The simplest model to implement chargeback for M365 is to assign department billing codes to each user account and then crossmatch the licenses utilized by those accounts. Then you must create an editable pricing table for the different types of licenses, and you’re in business. If a user switches to a new business unit, they will have their billing code updated accordingly.
These billing reports can be setup to run on a regular basis and you can automatically send them to the department managers to keep them informed of their chargeback commitments. These reports can easily be exported and made available for corporate billing systems to process.
3. Recovering Licenses from Inactive Accounts
By accurately monitoring user activity in M365 and identifying inactive accounts through a prescriptive process, those registered M365 licenses can be reclaimed and repurposed to new employees as needed. This process should be performed consistently, and notifications sent to the department leaders who are responsible for cleaning up those inactive user accounts.
Below is a screenshot of CoreView’s Consumption Dashboard report. Reports like this empowers organizations to quickly identify inactive accounts across all M365 workloads by business unit, department, or geographic location.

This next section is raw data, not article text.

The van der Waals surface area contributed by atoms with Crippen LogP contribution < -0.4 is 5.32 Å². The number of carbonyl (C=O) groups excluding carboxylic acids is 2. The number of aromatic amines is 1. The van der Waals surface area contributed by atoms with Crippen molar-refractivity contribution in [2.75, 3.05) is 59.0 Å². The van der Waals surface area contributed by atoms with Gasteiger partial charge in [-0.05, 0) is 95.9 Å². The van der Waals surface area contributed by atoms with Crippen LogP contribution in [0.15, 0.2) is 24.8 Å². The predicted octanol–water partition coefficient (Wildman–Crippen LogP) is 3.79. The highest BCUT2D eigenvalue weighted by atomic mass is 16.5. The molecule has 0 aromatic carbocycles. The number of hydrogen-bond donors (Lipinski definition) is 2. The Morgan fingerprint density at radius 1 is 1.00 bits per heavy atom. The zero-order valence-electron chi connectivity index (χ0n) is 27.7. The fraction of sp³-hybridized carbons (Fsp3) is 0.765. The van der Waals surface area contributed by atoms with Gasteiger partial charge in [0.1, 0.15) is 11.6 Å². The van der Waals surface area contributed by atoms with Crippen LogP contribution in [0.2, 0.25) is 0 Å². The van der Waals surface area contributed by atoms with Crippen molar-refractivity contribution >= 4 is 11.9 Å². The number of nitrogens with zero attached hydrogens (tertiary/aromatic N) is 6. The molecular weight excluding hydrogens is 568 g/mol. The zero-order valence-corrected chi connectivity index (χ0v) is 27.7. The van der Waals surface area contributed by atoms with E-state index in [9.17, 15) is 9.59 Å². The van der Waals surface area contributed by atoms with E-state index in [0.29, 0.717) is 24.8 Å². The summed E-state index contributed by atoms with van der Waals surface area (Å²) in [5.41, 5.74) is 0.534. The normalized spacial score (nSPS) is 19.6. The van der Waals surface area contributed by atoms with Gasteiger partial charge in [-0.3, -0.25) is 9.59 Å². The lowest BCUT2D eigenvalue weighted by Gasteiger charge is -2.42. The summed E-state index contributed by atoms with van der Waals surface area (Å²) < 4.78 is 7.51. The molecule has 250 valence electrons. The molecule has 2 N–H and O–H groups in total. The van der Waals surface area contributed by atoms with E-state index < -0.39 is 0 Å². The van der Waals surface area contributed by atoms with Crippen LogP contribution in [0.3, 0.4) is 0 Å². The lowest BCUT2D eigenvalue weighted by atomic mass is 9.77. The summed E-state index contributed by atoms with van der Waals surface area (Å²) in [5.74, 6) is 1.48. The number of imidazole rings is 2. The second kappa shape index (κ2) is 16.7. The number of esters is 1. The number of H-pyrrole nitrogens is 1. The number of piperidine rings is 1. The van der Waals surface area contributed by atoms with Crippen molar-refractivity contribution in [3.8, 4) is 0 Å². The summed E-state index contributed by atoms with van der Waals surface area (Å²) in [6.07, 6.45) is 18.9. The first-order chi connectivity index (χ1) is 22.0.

Final Thoughts on License Management Using an SMP
License Management is one of the most important pain points we solve for IT administrators today. The Microsoft admin center portal was not built for proactive license management purposes. It requires an enormous amount of development effort to create an effective license management system for M365 using PowerShell scripts and custom spreadsheets, not to mention the countless hours to perform the processing cycles each month. Today, CoreView is the only SMP solution for M365 that can help organizations perform proactive license management. If you are interested in finding out more about CoreView’s SaaS Management Platform (SMP) and how it can help you optimize license management for your Microsoft 365 environment, you can speak with one of our experts, here.
The User View
Users who get license lifecycle management, and adopt the right solution, reap immediate rewards. “We could see we were not allocating licenses correctly, not provisioning accounts correctly, and then we found ourselves asking ‘what are all these other accounts doing here?’ It was hard to get to that data from within the native O365 Admin Center. It was much easier to get to that data view in CoreView,” said Tobin M. Cataldo, Executive Director, Jefferson County Library Cooperative, Inc., Birmingham, Alabama
That deep license visibility drives long-term license allocation and optimization. “We can hand our offices, effectively, a spreadsheet that shows their current consumption, and ask them to put a yes or no as to whether we need to decrease or increase licenses. CoreView is a very handy tool showing offices what they have today, what they can drop, or what they are committing to for the next 12 months,” argued Stephen Chris, COO for Baker Tilly Canada Cooperative.
See how CoreView can help you with this